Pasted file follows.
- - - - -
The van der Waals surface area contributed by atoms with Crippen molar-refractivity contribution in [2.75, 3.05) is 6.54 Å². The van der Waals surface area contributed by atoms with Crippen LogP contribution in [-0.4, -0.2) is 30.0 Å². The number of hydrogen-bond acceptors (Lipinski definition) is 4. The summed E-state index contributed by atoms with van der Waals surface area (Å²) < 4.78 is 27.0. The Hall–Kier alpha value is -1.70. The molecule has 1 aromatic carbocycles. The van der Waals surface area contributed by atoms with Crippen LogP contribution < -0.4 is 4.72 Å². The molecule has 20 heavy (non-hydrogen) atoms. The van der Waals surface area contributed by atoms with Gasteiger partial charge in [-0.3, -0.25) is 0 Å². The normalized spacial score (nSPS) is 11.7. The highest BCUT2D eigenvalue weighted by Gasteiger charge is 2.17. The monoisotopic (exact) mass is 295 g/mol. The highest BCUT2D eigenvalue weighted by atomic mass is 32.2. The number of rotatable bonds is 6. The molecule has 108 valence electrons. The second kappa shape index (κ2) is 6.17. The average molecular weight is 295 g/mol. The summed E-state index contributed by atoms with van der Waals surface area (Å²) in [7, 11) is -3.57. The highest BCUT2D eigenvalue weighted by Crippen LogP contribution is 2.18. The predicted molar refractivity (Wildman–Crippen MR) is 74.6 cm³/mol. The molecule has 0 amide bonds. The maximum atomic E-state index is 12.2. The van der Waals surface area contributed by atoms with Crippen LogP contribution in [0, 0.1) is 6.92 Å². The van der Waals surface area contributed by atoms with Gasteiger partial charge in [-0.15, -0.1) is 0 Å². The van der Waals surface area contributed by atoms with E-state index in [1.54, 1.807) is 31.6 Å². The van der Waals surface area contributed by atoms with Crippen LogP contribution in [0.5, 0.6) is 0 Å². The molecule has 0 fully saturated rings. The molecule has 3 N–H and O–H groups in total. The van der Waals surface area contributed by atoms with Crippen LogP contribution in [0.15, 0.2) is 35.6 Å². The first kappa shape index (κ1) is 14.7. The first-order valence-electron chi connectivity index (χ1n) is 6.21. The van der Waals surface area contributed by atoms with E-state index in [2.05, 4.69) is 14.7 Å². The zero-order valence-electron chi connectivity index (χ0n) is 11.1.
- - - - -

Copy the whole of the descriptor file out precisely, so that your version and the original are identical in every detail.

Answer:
The van der Waals surface area contributed by atoms with Crippen molar-refractivity contribution in [2.75, 3.05) is 6.54 Å². The van der Waals surface area contributed by atoms with Crippen LogP contribution in [-0.4, -0.2) is 30.0 Å². The number of hydrogen-bond acceptors (Lipinski definition) is 4. The summed E-state index contributed by atoms with van der Waals surface area (Å²) < 4.78 is 27.0. The Hall–Kier alpha value is -1.70. The molecule has 1 aromatic carbocycles. The van der Waals surface area contributed by atoms with Crippen LogP contribution < -0.4 is 4.72 Å². The molecule has 20 heavy (non-hydrogen) atoms. The van der Waals surface area contributed by atoms with Gasteiger partial charge in [-0.3, -0.25) is 0 Å². The normalized spacial score (nSPS) is 11.7. The highest BCUT2D eigenvalue weighted by Gasteiger charge is 2.17. The monoisotopic (exact) mass is 295 g/mol. The highest BCUT2D eigenvalue weighted by atomic mass is 32.2. The number of rotatable bonds is 6. The molecule has 108 valence electrons. The second kappa shape index (κ2) is 6.17. The average molecular weight is 295 g/mol. The summed E-state index contributed by atoms with van der Waals surface area (Å²) in [7, 11) is -3.57. The highest BCUT2D eigenvalue weighted by Crippen LogP contribution is 2.18. The predicted molar refractivity (Wildman–Crippen MR) is 74.6 cm³/mol. The molecule has 0 amide bonds. The maximum atomic E-state index is 12.2. The van der Waals surface area contributed by atoms with Crippen LogP contribution in [0, 0.1) is 6.92 Å². The van der Waals surface area contributed by atoms with Gasteiger partial charge in [-0.15, -0.1) is 0 Å². The van der Waals surface area contributed by atoms with E-state index in [1.54, 1.807) is 31.6 Å². The van der Waals surface area contributed by atoms with Crippen LogP contribution in [0.5, 0.6) is 0 Å². The molecule has 0 fully saturated rings. The molecule has 3 N–H and O–H groups in total. The van der Waals surface area contributed by atoms with Crippen LogP contribution in [0.15, 0.2) is 35.6 Å². The first kappa shape index (κ1) is 14.7. The first-order valence-electron chi connectivity index (χ1n) is 6.21. The van der Waals surface area contributed by atoms with E-state index in [2.05, 4.69) is 14.7 Å². The zero-order valence-electron chi connectivity index (χ0n) is 11.1.